I took the bus from Hicksville, which drops you off at the northern end of campus. A short walk later and I was in the parking lot about 20 minutes before kickoff. It was homecoming and there were a number of tents set up as part of the tailgating scene, though most had run out of their wares by the time I arrived.

There were also food trucks and a small amusement park with a few rides. I believe that both of these attractions were only here for the homecoming game, which attracted nearly 5,000 fans, double that which showed up for their opener a month prior, the only other home game to date.

Tickets are $10 for general admission benches and $15 for chairback seats, which are the sections at midfield. Note the hard ticket, which is one of the best I have seen at any level. Two helmets atop a background of shark fins, with the game date and a unique number. Why big league teams can't continue to do this is beyond me.

You enter the stadium through a gate and walk down a path to the stands. There are a few concessions here with limited options such as hot dogs and nachos.

Before entering the seating area, take a look in the building to the right, which is where the only fixed concession stand is. Down the hall, you will find the collection of trophies won by LIU Post, including four Division II national titles in women's lacrosse. This is also where you will find vending machines which sell a larger variety of soda for 25 cents cheaper than at the concession.

There are two stands, but only one seemed to be in use on this day, named the one on the west side behind the Sharks bench, where the sun is not a problem.

The other stand is a recent addition, but with the sun shining on it throughout the whole game, nobody bothered to walk over there, or possibly it was just closed.

There is also a standing area with a large lawn that is perfect for kids to run around. There was a bunch of pumpkins there for some reason, and some cornhole boards set up, as well as tables and chairs for less interested fans to relax. It was an unseasonably warm Saturday afternoon and many fans were more inclined to take it easy over here instead of watching the game.

I spent the last few minutes standing here, and it is not a bad vantage point when the action is close to the end zone. Unfortunately, this was the end zone that LIU was trying for, and as such, there was little action to be found.

Overall, the Tank is a surprisingly fun place to watch a football game. I'm glad I attended the homecoming weekend as there was a lot more to see and do, but even a normal game should provide an enjoyable atmosphere. The Sharks only have one more home game this year, in November against Merrimack College (who are in the process of transitioning to Division I), but they should have a full schedule in 2020. If you enjoy the relative simplicity of FCS football and are in the NYC area, consider a trip to LIU to see the newest addition to Division I.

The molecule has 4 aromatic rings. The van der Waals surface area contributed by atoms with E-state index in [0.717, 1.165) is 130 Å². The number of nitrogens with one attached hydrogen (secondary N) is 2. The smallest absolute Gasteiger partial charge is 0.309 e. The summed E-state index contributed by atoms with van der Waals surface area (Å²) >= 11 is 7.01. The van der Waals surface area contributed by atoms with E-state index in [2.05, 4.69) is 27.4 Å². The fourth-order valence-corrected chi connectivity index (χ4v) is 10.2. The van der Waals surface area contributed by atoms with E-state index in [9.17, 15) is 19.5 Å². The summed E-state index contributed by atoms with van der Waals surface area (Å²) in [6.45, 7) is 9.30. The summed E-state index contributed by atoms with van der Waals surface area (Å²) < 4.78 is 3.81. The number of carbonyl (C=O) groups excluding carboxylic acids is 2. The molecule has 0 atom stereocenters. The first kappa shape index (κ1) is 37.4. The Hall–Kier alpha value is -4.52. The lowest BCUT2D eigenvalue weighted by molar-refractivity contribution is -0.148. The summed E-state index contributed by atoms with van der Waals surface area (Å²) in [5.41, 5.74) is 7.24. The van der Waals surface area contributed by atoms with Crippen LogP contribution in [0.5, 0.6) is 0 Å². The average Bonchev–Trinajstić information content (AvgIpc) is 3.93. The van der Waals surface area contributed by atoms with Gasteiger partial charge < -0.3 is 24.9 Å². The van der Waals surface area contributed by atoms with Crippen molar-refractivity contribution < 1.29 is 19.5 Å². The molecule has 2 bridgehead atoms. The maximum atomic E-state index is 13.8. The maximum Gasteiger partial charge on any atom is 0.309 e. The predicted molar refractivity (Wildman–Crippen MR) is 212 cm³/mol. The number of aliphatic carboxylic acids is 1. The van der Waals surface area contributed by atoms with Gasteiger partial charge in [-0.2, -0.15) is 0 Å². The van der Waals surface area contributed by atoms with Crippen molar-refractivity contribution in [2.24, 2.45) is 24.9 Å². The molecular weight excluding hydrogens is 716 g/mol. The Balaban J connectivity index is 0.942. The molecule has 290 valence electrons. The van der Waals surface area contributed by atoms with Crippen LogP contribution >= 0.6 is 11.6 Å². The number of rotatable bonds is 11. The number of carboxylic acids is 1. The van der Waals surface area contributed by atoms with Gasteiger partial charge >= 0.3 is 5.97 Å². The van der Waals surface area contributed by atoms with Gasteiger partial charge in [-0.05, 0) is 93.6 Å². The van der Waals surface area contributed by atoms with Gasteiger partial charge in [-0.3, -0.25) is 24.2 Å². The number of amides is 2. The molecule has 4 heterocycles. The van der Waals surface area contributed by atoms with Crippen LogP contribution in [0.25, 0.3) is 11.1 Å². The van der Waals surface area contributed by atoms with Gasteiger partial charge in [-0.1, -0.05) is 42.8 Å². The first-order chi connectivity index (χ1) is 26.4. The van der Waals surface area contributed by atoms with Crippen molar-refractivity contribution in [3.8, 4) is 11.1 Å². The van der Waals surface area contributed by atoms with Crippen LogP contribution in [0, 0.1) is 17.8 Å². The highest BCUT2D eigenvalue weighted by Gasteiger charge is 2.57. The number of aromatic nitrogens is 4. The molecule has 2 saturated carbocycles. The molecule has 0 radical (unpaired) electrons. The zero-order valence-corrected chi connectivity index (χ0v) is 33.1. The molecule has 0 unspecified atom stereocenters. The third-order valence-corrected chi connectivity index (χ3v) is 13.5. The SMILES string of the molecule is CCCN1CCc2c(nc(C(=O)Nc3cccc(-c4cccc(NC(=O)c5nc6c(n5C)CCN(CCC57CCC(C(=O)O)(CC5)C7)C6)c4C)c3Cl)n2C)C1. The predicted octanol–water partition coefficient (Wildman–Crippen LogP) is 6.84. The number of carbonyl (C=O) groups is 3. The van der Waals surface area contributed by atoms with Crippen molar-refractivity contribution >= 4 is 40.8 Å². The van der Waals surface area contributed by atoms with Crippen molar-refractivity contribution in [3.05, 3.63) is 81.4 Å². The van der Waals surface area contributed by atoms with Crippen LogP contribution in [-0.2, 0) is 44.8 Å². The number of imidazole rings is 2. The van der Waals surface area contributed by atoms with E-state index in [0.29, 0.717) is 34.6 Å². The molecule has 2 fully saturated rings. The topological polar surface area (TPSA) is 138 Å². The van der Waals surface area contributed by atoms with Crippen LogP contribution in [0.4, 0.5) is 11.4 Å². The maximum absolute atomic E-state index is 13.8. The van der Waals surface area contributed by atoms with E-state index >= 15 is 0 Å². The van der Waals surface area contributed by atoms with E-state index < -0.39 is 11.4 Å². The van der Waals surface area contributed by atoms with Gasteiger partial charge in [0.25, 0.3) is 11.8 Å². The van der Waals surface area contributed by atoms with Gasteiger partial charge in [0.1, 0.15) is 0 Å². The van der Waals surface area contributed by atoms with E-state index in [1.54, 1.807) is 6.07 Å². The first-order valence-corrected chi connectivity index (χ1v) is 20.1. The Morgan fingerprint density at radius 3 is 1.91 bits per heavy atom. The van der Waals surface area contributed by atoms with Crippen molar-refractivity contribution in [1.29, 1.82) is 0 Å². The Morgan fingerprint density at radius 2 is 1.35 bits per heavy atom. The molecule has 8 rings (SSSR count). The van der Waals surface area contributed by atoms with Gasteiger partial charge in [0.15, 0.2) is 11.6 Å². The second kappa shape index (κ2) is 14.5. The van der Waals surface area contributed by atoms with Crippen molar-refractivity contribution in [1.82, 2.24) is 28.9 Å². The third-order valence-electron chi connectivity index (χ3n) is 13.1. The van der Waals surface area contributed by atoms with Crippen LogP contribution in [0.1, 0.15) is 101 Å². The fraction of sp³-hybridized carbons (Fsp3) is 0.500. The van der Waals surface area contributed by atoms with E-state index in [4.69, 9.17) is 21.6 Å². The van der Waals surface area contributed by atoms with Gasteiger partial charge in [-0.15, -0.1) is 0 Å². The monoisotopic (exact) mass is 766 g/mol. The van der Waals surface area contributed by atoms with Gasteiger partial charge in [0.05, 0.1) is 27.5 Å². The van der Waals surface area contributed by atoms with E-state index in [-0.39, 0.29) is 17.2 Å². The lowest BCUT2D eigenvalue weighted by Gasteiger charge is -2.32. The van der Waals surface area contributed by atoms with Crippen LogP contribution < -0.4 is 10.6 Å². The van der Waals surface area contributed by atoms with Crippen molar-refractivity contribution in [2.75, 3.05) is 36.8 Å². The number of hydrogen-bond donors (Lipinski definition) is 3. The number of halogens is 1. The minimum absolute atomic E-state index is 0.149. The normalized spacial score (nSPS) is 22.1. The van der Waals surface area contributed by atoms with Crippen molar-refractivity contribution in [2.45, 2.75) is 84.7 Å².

The Game

LIU (wearing sky blue and yellow below) came in at 0-5 (0-4 in the Northeast Conference), but some of those were close losses, so there was some hope against Saint Francis, who were 3-3 (1-1 in NEC play). The Red Flash opened the scoring with a 26-yard field goal midway through the first, and LIU had a chance to tie on their next possession, but a 31-yard attempt was blocked. The teams then went on a punt parade, with the next 6 drives ending in kicks. On the last of those, SFU's Nick Rinella returned the ball to the LIU 15 and three plays later, Jason Brown found Ra'Shaun Henry for an 11-yard score. The convert went wide and it was 9-0 at the half.

Both teams punted on their first possession of the second half, with the Red Flash taking over on their own 2 with 8:36 left. They then embarked on an incredible 15-play, 98-yard drive that culminated with a Terrell Johnson 10-yard touchdown catch 5 seconds into the final frame. After LIU punted again, Brown found EJ Jenkins for a 79-yard score that made it 23-0, with Saint Francis adding a final TD a few minutes later to complete the rout.

Despite the score, it was not a terrible game, and there were some nice plays along the way. But LIU could not run the ball, rushing 30 times for -1 yards, an incredible statistic. They had 11 possessions, punted on 9 of those, missed a field goal, and fumbled late in the first half. The Sharks were merely chum on this day.

The game took just over 2.5 hours, an hour shorter than a typical televised FBS game. Which is the primary reason I prefer FCS, where the fans at the game are more important than those at home.

Update: Given their poor peformance, I did not mention any LIU players, but their QB on this day was Clay Beathard, brother of 49ers backup C.J. and grandson of Bobby. Tragically, Clay was stabbed to death in Nashville just 2 months after this game.